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Duke University's underwater invisibility cloak stills troubled waters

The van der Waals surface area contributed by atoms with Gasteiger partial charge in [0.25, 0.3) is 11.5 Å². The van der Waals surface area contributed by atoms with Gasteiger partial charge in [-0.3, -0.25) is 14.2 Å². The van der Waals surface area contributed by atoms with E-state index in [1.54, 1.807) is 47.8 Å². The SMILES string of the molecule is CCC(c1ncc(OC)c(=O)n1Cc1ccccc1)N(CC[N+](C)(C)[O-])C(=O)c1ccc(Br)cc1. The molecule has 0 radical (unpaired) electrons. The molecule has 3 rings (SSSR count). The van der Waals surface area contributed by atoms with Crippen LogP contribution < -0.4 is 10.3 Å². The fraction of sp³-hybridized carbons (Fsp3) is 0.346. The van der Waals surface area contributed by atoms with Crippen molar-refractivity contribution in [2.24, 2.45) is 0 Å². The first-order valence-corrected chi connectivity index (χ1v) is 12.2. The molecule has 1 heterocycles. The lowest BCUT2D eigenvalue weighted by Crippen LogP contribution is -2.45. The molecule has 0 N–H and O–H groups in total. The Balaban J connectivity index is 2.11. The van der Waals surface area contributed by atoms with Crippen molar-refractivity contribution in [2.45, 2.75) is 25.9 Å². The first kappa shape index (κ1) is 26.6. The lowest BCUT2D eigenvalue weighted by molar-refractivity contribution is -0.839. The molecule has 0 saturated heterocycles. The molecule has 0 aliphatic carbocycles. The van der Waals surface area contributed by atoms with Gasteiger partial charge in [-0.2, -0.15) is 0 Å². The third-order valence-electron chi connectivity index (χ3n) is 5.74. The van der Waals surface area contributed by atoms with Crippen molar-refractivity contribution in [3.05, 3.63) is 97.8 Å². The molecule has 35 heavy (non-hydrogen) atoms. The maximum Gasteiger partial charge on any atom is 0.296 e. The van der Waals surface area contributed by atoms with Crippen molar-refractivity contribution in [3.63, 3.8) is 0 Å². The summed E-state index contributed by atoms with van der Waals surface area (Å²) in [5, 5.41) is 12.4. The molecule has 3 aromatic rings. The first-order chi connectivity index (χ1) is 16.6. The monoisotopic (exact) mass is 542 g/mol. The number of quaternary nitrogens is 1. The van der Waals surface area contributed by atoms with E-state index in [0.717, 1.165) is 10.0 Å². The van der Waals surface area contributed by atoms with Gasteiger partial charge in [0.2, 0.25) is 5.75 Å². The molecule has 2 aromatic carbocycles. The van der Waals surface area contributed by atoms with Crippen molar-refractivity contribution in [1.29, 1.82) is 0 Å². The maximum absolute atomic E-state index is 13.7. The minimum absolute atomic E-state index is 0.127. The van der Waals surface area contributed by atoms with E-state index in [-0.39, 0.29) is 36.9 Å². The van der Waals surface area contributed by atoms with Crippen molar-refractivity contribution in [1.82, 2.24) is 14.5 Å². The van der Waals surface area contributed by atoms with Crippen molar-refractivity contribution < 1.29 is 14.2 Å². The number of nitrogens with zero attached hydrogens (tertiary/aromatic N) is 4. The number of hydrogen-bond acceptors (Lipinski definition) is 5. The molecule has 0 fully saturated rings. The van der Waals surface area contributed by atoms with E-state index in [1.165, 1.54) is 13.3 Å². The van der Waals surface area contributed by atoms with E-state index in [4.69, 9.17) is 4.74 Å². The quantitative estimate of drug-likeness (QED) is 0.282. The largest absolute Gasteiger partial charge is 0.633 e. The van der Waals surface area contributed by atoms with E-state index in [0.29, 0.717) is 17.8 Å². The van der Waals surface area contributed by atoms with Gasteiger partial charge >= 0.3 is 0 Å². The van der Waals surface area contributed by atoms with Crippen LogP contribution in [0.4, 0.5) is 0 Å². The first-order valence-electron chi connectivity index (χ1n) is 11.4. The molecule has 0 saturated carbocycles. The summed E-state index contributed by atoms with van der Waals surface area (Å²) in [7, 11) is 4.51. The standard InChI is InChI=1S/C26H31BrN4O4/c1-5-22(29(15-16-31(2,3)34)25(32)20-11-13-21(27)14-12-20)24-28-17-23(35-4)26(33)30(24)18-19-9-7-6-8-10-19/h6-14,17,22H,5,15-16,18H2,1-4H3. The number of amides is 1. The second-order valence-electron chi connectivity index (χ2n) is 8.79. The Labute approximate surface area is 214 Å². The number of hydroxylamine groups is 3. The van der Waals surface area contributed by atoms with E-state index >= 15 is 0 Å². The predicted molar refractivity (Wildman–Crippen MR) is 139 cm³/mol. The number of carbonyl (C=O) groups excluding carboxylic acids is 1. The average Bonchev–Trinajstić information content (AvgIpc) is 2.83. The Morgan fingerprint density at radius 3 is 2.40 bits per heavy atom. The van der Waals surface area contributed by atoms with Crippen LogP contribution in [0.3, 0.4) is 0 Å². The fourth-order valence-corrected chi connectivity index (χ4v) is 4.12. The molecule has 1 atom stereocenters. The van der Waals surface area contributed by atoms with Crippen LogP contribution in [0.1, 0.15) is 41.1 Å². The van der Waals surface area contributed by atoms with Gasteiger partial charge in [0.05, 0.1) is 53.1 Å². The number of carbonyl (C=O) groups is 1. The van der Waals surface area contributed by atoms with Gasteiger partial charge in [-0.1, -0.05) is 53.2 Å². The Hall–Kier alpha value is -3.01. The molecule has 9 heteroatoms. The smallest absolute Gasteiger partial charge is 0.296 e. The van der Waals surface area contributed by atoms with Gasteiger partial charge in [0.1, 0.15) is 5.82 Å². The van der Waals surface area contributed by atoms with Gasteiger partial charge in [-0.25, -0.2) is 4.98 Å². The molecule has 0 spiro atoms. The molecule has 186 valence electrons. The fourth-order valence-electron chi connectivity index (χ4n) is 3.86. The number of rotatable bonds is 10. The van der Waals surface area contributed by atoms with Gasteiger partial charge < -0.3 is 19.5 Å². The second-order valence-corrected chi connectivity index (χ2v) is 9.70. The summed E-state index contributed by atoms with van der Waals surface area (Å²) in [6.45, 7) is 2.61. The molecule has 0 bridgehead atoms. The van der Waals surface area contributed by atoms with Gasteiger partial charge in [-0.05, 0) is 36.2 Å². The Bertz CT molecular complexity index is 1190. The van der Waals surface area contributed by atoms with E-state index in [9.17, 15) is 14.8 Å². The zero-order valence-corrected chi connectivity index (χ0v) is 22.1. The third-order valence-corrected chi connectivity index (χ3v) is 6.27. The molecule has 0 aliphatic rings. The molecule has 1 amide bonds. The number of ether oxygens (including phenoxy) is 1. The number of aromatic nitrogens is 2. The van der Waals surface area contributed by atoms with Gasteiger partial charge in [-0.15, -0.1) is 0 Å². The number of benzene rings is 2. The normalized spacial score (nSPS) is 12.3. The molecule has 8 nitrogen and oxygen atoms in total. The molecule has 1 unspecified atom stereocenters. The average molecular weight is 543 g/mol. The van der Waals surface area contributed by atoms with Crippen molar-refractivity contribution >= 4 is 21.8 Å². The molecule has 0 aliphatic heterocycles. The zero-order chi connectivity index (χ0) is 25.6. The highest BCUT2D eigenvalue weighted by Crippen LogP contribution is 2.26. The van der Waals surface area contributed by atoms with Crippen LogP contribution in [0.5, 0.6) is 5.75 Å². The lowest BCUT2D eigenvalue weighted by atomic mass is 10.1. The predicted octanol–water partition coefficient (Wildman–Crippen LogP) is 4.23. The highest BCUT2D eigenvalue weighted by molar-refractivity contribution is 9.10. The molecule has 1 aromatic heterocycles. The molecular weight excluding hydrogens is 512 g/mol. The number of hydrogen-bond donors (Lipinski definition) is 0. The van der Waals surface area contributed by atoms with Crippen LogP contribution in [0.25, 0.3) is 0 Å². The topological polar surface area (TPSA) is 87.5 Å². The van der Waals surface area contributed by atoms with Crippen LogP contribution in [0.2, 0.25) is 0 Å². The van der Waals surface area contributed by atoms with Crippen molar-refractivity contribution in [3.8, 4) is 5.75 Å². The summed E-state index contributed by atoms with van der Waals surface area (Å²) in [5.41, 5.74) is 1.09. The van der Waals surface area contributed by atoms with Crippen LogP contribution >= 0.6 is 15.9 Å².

Everyone's jumping on the invisibility cloaking bandwagon these days, but no one's quite managed to fully deliver on the promise. The same goes for two Duke University researchers who believe their mesh casing could grant the gift of concealment to underwater craft -- submarines, anyone? According to the proposed model, a specially designed shell punctuated by complex patterns of permeability and millimeter-sized pumps would eliminate the drag and turbulent wake caused by an object as it moves through the water. Utilizing the penetrable gaps in the case, water would at first accelerate, and then decelerate to its original speed before exiting -- rendering the fluid around the object virtually undisturbed. Now for the bad news: the design doesn't quite work for large-scale, real-world implementations -- hello again, submarines -- since the tech can only cloak small structures, like "a vehicle one centimetre across... [moving] at speeds of less than one centimetre per second." It's a massive bummer, we know, but we're getting there folks -- you just won't see it when it actually happens.